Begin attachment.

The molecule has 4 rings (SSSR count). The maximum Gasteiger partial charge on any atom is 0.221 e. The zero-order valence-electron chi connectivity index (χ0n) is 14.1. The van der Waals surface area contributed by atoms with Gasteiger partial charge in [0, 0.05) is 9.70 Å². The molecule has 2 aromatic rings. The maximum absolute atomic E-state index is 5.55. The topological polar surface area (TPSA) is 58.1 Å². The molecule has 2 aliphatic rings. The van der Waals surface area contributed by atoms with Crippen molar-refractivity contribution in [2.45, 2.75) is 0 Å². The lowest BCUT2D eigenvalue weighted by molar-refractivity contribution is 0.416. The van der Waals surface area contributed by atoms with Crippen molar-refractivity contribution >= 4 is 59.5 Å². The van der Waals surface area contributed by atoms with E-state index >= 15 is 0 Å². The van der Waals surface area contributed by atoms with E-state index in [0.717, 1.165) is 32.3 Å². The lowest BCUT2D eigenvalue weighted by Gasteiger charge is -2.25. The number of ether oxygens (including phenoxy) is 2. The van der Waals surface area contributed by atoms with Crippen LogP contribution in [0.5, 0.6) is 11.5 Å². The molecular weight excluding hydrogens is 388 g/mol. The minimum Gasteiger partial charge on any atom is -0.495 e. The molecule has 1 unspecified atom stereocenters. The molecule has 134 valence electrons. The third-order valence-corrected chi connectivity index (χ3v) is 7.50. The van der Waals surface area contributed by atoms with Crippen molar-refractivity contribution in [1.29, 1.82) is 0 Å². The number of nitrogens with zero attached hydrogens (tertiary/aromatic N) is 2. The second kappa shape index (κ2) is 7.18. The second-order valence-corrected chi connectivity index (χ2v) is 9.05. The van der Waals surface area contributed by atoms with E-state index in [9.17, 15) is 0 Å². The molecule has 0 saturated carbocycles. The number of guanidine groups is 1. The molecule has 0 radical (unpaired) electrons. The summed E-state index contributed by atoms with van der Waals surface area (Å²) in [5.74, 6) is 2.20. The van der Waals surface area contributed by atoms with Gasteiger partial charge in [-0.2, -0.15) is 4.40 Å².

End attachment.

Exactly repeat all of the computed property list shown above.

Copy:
The molecule has 4 rings (SSSR count). The maximum Gasteiger partial charge on any atom is 0.221 e. The zero-order valence-electron chi connectivity index (χ0n) is 14.1. The van der Waals surface area contributed by atoms with Gasteiger partial charge in [0, 0.05) is 9.70 Å². The molecule has 2 aromatic rings. The maximum absolute atomic E-state index is 5.55. The topological polar surface area (TPSA) is 58.1 Å². The molecule has 2 aliphatic rings. The van der Waals surface area contributed by atoms with Crippen molar-refractivity contribution in [2.45, 2.75) is 0 Å². The lowest BCUT2D eigenvalue weighted by molar-refractivity contribution is 0.416. The van der Waals surface area contributed by atoms with Crippen molar-refractivity contribution >= 4 is 59.5 Å². The van der Waals surface area contributed by atoms with E-state index >= 15 is 0 Å². The van der Waals surface area contributed by atoms with E-state index in [0.717, 1.165) is 32.3 Å². The lowest BCUT2D eigenvalue weighted by Gasteiger charge is -2.25. The number of ether oxygens (including phenoxy) is 2. The van der Waals surface area contributed by atoms with Crippen LogP contribution in [0.5, 0.6) is 11.5 Å². The molecular weight excluding hydrogens is 388 g/mol. The minimum Gasteiger partial charge on any atom is -0.495 e. The molecule has 1 unspecified atom stereocenters. The molecule has 134 valence electrons. The third-order valence-corrected chi connectivity index (χ3v) is 7.50. The van der Waals surface area contributed by atoms with Crippen molar-refractivity contribution in [1.29, 1.82) is 0 Å². The number of nitrogens with zero attached hydrogens (tertiary/aromatic N) is 2. The second kappa shape index (κ2) is 7.18. The second-order valence-corrected chi connectivity index (χ2v) is 9.05. The van der Waals surface area contributed by atoms with E-state index in [9.17, 15) is 0 Å². The molecule has 0 saturated carbocycles. The number of guanidine groups is 1. The molecule has 0 radical (unpaired) electrons. The summed E-state index contributed by atoms with van der Waals surface area (Å²) in [5.74, 6) is 2.20. The van der Waals surface area contributed by atoms with Gasteiger partial charge in [-0.2, -0.15) is 4.40 Å².